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New Orleans Votes; Marfan Syndrome; The Albino Code

Aired May 20, 2006 - 17:30   ET


UNIDENTIFIED MALE: Engineers wore suits that simulate what it's like to walk in the shoes of an older person. Things like poor vision, back pain and flexibility problems.

CALSEE ROBB, BOEING ENGINEER: No, I'm not a big fan of sitting. It's a lot easier to stand.

AYOUB: No, I need more leg space.

ROBB: It's harder to walk. It's harder to carry things. It's harder to see where you're going.

AYOUB: I just kind of want to lay there and just be very still and just kind of get it over with.

VICKI CURTIS, BOEING SENIOR ENGINEER: The project was pretty much an awareness for the engineers that things are going to need to change. The lighting is improved, better signage, bin latches that will open a little easier, lavatory door latches. I think you'll start seeing them with the 787 in 2008.



CAROL LIN, CNN ANCHOR: Who is going to lead New Orleans forward? Well voters are deciding between incumbent Mayor Ray Nagin and challenger Mitch Landrieu. Polls are closing in a little more than three hours, but we've got the latest straight ahead.

And world leaders congratulate Iraq after the new government is finally sworn in. It's the country's first democratic permanent government since the overthrow of Saddam Hussein.

NASA has rolled out the space shuttle Discovery to its launch pad. The shuttle is scheduled to take off sometime in early July.

And state and federal officials are promising a thorough investigation after a deadly blast killed five coal miners in southeastern Kentucky. One miner survived the explosion, which happened just after midnight this morning.

From Afghanistan, the U.S. military says one American soldier has been killed and six others wounded in heavy fighting with Taliban rebels. The six injured soldiers are said to be in stable condition. Ray Nagin and Mitch Landrieu, both men want to be mayor of New Orleans, but the mayor of what? The city's recovery on track? Nagin says yes. Landrieu says no.

Susan Roesgen looks at just some of the grand old lady's problems.


SUSAN ROESGEN, CNN CORRESPONDENT (voice-over): After Mardi Gras and Jazz Fest, you might think New Orleans is well on its way to recovery. Not really. While some areas are recovering from Katrina, 80 percent of the city was flooded and many neighborhoods are still stuck in a time warp.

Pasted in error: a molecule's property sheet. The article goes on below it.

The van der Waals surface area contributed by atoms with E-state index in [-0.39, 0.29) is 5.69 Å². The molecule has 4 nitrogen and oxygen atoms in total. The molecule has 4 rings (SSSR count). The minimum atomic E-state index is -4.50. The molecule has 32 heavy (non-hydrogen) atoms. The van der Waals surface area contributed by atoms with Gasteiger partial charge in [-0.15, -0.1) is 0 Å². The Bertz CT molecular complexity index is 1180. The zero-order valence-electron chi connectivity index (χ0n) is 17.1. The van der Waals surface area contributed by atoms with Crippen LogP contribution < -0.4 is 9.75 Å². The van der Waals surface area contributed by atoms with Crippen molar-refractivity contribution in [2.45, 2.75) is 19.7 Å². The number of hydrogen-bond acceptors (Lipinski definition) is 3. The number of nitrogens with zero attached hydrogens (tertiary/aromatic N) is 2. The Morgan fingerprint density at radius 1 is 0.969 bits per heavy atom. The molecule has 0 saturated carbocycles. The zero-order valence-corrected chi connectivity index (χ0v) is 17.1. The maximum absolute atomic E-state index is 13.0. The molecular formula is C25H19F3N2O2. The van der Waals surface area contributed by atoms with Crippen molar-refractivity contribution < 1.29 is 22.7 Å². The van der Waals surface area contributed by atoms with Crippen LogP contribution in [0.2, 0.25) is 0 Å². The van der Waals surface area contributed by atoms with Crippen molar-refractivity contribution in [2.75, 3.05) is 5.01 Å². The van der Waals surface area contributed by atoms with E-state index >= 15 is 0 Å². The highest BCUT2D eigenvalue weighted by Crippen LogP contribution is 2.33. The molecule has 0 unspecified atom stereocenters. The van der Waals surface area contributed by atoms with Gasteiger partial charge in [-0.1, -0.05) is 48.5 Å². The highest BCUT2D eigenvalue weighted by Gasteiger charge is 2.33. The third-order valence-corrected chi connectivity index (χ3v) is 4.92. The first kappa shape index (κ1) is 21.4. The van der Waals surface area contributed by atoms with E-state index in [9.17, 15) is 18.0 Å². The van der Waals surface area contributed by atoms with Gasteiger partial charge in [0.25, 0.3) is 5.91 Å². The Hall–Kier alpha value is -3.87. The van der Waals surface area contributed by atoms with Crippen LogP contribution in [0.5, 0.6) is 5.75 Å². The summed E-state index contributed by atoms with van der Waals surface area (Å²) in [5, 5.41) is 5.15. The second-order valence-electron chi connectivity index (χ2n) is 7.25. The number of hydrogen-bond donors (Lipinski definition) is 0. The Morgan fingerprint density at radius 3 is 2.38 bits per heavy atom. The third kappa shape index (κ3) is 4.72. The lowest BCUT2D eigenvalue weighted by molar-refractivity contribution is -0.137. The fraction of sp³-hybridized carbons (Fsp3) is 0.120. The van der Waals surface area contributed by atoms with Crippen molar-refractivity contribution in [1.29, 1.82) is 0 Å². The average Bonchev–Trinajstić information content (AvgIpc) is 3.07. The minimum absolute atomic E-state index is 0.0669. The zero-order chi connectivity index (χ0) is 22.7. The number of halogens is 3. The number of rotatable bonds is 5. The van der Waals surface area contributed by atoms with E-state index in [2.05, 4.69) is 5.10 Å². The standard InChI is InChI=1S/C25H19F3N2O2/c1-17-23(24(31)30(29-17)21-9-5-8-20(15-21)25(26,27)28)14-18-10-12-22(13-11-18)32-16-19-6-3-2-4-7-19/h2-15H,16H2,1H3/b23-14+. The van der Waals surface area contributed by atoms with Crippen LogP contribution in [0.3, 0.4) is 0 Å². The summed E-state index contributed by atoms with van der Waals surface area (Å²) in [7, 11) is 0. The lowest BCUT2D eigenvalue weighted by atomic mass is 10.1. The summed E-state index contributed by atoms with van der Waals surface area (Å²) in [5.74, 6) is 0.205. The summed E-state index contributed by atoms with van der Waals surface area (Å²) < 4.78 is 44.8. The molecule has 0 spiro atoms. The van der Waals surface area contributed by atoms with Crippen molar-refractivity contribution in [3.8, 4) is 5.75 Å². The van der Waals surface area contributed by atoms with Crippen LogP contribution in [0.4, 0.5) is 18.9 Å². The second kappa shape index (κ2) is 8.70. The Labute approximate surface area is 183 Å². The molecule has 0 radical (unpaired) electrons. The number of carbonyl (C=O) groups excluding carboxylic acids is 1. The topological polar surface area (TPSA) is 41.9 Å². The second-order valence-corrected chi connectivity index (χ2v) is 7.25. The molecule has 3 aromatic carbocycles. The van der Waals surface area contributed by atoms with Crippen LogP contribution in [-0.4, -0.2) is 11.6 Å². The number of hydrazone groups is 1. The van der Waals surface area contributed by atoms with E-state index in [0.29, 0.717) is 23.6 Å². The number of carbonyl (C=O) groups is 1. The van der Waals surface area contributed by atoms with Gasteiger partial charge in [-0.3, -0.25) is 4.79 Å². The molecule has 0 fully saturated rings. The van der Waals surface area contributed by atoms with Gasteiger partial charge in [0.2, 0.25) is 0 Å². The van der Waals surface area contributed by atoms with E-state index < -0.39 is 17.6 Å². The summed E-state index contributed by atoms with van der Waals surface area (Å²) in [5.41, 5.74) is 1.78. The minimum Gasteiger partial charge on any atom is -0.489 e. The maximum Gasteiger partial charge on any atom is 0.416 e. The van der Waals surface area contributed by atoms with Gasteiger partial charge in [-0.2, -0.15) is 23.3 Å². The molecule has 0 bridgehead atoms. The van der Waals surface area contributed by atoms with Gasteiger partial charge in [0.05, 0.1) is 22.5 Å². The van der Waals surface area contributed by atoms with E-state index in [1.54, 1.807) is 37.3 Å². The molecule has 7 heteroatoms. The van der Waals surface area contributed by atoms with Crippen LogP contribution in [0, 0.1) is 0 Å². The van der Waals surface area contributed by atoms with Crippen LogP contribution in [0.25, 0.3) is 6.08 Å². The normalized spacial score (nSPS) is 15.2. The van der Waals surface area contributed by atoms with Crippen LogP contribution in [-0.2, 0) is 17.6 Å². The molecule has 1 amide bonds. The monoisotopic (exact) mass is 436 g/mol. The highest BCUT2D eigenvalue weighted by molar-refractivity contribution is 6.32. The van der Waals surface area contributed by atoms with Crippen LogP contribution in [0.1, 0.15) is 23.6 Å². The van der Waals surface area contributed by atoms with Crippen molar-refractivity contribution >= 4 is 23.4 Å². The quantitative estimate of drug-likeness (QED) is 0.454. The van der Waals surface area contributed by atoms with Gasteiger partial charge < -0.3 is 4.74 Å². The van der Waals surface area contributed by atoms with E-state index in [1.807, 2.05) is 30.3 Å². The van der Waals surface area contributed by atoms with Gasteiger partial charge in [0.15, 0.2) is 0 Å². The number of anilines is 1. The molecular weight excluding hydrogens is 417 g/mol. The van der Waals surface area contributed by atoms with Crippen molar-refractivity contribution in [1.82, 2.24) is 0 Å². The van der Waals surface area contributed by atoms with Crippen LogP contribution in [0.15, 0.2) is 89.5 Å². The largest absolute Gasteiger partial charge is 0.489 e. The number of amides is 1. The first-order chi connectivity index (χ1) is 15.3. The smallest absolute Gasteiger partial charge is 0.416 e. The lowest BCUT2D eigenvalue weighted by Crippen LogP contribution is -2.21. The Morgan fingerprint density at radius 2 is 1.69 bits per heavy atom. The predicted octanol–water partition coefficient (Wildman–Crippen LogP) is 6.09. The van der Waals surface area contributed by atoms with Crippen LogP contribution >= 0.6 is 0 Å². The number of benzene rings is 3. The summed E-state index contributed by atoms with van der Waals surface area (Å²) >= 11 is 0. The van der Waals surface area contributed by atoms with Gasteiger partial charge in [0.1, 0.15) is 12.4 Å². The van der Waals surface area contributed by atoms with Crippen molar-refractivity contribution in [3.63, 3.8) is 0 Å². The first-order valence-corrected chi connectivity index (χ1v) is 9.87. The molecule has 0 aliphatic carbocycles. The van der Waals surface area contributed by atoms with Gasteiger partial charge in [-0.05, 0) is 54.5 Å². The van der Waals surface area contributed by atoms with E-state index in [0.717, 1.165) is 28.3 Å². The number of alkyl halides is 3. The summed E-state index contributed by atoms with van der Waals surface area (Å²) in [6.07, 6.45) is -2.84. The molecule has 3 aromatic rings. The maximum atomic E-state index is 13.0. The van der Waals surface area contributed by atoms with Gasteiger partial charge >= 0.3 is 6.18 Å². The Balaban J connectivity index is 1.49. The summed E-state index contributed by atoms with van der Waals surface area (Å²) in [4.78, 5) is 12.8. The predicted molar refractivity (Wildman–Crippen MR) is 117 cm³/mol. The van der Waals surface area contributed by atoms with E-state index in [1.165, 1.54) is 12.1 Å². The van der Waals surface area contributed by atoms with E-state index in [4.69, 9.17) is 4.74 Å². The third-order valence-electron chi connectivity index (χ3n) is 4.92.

MAYOR RAY NAGIN, NEW ORLEANS: Hey. What's happening, man? How are they treating you these days?

UNIDENTIFIED MALE: Doing good, mayor.


ROESGEN: Mayor Ray Nagin is fighting to bring the city back from the brink and fighting to stay in office.


NAGIN: Amen.

ROESGEN: He got a round of amens from a black minister's group when he told them he's the guy to stick with.

NAGIN: This city does not have the luxury of having someone new to come in to try and learn all that is going on and try to figure out how to keep this momentum going.



ROESGEN: Nagin says the city's recovery is on track. His challenger, Lieutenant Governor Mitch Landrieu, says it's not moving fast enough. Landrieu points to piles of trash and thousands of flooded and abandoned cars on the streets. And Landrieu likes to remind voters of the city's problems before Katrina, poverty and crime.

LT. GOV. MITCH LANDRIEU, LOUISIANA: The past is thinking that it is our destiny to be second-class citizens. Think about whether you want to go back to the past and have a place that's unsafe.

ROESGEN: Whoever wins faces a tough job right away, fixing a broken city while preparing for the next possible crisis with the start of the new hurricane season just 12 days away.

Susan Roesgen, CNN, New Orleans. (END VIDEOTAPE)

LIN: That story originally aired on "THE SITUATION ROOM." And of course you can watch more of that great reporting weeknights on "THE SITUATION ROOM," first at 4:00 p.m. Eastern and then at 7:00 p.m., 4:00 Pacific.

As voters choose a new mayor in New Orleans today, incumbent Ray Nagin faces a stiff challenge from Louisiana Lt. Gov. Mitch Landrieu.

A month ago, we talked with two voters from very different parts of the city. Darren Schmolke is from Lakeview, and that's an area that is rebuilding right now, and he supports Landrieu. Glenda Harris lives in the hard-hit Lower Ninth Ward. She supports Ray Nagin for mayor.

Good to have both of you with us today. Let me start with you, Darren, do you think anything has changed in the city in the last three months?

DARREN SCHMOLKE, LAKEVIEW RESIDENT: Actually, yes, I see a lot of things going on through individual effort. So, yes, I see a lot going on right now, a lot of changes going on.